The Soviet Union also provided challenges in the Eastern hemisphere. In 1961 the Soviet Union and the nation of East Germany maintained their communist alliance by erecting the Berlin Wall, which eventually separated East Germany and West Germany. The Soviet Union was also supporting communist forces in Vietnam. JFK responded by deploying U.S. soldiers and advisors there to attempt to combat the communist forces led by South Korean dictator Ngo Dinh Diem from taking control.

The other Soviet challenge did not take place on Earth, but rather in space. On April 12, 1961, Soviet cosmonaut Yuri Gagarin became the first man to check out space in a rocket. JFK saw this as a challenge, and not only wanted to catch up to the Soviets by sending an American into space, but he also wanted to beat the Soviet Union to the Moon. This buildup of space technology became known as the “Space Race” and it was important to Kennedy to prove that the U.S. was better than the Soviets.

JFK had a lot of plans for the United States. While he started many initiatives which led to social reform and civil rights legislation, he did not live long enough to see many of them actually become laws. On November 22, 1963, JFK was assassinated while on a trip in Dallas, Texas. While he did not live to see all his goals take form, what he did achieve during his Presidency, and what he paved the way for in future legislation, makes John F. Kennedy an Important American.

 

Why He’s an Important American:

  • Received Purple Heart during WWII
  • Was the thirty-fifth President of the United States
    • Took part in the first televised Presidential debate
    • The New Frontier- domestic policy that helped the impoverished areas of the country
    • The Bay of Pigs- supported CIA plan to attempt to overthrow Castro that failed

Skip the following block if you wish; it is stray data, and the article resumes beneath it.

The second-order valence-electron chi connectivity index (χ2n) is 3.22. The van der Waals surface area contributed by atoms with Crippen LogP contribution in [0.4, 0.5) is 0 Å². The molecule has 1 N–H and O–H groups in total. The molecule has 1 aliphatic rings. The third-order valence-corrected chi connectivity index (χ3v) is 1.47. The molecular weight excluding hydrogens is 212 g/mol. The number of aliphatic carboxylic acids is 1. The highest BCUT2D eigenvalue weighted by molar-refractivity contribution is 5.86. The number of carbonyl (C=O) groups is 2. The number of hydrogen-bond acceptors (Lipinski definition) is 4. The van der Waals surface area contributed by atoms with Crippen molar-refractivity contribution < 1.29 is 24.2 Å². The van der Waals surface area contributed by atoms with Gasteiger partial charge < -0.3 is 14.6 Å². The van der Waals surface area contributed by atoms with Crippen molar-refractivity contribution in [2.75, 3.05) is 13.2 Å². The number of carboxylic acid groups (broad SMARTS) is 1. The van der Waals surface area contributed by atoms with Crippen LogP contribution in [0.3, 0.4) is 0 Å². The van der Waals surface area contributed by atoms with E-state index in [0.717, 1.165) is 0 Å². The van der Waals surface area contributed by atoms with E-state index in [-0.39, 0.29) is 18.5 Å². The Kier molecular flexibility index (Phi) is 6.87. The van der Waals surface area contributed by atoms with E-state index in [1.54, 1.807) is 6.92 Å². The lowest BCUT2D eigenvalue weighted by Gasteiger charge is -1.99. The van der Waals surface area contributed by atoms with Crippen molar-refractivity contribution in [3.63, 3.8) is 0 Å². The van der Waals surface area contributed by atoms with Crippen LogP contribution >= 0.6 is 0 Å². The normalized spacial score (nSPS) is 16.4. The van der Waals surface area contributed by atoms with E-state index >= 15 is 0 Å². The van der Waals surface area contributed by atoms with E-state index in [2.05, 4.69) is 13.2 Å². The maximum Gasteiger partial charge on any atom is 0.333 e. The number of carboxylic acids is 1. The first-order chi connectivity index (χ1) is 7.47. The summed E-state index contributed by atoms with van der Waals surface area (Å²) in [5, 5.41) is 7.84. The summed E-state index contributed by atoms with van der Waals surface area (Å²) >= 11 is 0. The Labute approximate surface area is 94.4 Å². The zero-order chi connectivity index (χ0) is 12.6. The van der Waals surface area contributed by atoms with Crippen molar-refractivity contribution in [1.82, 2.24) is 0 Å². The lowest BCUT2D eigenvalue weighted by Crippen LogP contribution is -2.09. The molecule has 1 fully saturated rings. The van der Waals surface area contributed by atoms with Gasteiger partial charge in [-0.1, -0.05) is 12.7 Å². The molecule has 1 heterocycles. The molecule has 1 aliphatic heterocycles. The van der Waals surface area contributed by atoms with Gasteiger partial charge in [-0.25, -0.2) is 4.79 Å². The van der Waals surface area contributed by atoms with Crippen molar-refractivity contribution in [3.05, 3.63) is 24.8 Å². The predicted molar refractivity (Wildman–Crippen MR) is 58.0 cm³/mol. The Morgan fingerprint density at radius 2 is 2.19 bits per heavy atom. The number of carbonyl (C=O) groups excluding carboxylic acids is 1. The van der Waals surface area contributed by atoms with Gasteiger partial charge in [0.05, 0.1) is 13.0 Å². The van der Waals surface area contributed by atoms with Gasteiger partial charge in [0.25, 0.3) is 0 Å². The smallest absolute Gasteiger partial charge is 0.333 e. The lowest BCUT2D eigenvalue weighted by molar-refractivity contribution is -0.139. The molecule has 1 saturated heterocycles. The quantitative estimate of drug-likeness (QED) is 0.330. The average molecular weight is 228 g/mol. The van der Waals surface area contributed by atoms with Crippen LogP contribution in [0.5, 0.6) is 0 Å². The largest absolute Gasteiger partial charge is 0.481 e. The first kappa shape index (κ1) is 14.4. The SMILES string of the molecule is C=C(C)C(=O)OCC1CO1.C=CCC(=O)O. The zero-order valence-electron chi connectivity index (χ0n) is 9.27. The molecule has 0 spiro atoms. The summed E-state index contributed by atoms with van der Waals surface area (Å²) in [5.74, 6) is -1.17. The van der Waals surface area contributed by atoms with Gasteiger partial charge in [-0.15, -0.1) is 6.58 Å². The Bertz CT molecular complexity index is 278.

• Cuban Missile Crisis- demanded that the Soviet Union remove missiles placed in Cuba- almost led to nuclear war
    • Supported civil rights and women’s rights
    • Space Race- planned to beat the Soviet Union to the Moon
    • Started the Peace Corps

 

Sources:

Cadbury, Deborah. Space Race: The Epic Battle Between America and the Soviet Union for Dominion of Space.  New York: HarperCollins Publishers, 2006.

Ferris, Robert G. The Presidents: From the Inauguration of George Washington to the Inauguration of Jimmy Carter. Washington, D.C.: U.S. Government Printing Office, 1977.

Leaming, Barbara. Jack Kennedy: The Education of a Statesman. New York: W. W. Norton & Company,     Inc. 2006.

Smith, Carter. Presidents: All You Need to Know. Irvington: Hylas Publishing, 2005.

http://www.whitehouse.gov/about/presidents/johnfkennedy

http://www.jfklibrary.org/

http://www.history.navy.mil/faqs/faq60-2.htm

http://sf.factmonster.com/ce6/history/A0861795.html

 

Image Sources:

http://file23magazine.wordpress.com/2007/11/22/the-lurchjfk-connection/

http://www.ussjfkri.org/USS_JFK_man.htm

http://www.cleveland.com/nation/index.ssf/2008/09/hazards_aplenty_in_a_half_cent.html

http://telefolios.rcoe.appstate.edu/~at62288/Lessons.html

 

 

© 2011 Important Americans: Those Who Made America Great